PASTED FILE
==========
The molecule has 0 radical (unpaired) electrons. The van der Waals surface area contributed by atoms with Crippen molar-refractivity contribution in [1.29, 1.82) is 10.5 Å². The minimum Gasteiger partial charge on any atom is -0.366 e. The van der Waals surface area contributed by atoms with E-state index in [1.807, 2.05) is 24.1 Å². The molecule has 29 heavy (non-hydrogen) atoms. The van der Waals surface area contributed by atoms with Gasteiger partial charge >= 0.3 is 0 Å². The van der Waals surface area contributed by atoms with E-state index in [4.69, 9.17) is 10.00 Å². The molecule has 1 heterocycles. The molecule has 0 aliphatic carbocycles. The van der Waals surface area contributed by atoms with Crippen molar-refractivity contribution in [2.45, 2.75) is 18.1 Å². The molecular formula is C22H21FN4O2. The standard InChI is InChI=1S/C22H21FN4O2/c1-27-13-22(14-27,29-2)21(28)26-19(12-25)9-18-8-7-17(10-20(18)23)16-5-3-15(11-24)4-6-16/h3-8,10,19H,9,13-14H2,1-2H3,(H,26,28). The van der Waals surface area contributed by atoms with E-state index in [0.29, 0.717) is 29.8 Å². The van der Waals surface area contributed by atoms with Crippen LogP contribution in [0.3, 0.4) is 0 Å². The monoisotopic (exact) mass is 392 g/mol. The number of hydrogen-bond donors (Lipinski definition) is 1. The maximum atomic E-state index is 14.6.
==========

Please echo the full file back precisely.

The molecule has 0 radical (unpaired) electrons. The van der Waals surface area contributed by atoms with Crippen molar-refractivity contribution in [1.29, 1.82) is 10.5 Å². The minimum Gasteiger partial charge on any atom is -0.366 e. The van der Waals surface area contributed by atoms with E-state index in [1.807, 2.05) is 24.1 Å². The molecule has 29 heavy (non-hydrogen) atoms. The van der Waals surface area contributed by atoms with Gasteiger partial charge >= 0.3 is 0 Å². The van der Waals surface area contributed by atoms with E-state index in [4.69, 9.17) is 10.00 Å². The molecule has 1 heterocycles. The molecule has 0 aliphatic carbocycles. The van der Waals surface area contributed by atoms with Crippen molar-refractivity contribution in [2.45, 2.75) is 18.1 Å². The molecular formula is C22H21FN4O2. The standard InChI is InChI=1S/C22H21FN4O2/c1-27-13-22(14-27,29-2)21(28)26-19(12-25)9-18-8-7-17(10-20(18)23)16-5-3-15(11-24)4-6-16/h3-8,10,19H,9,13-14H2,1-2H3,(H,26,28). The van der Waals surface area contributed by atoms with E-state index in [0.29, 0.717) is 29.8 Å². The van der Waals surface area contributed by atoms with Crippen LogP contribution in [0.3, 0.4) is 0 Å². The monoisotopic (exact) mass is 392 g/mol. The number of hydrogen-bond donors (Lipinski definition) is 1. The maximum atomic E-state index is 14.6.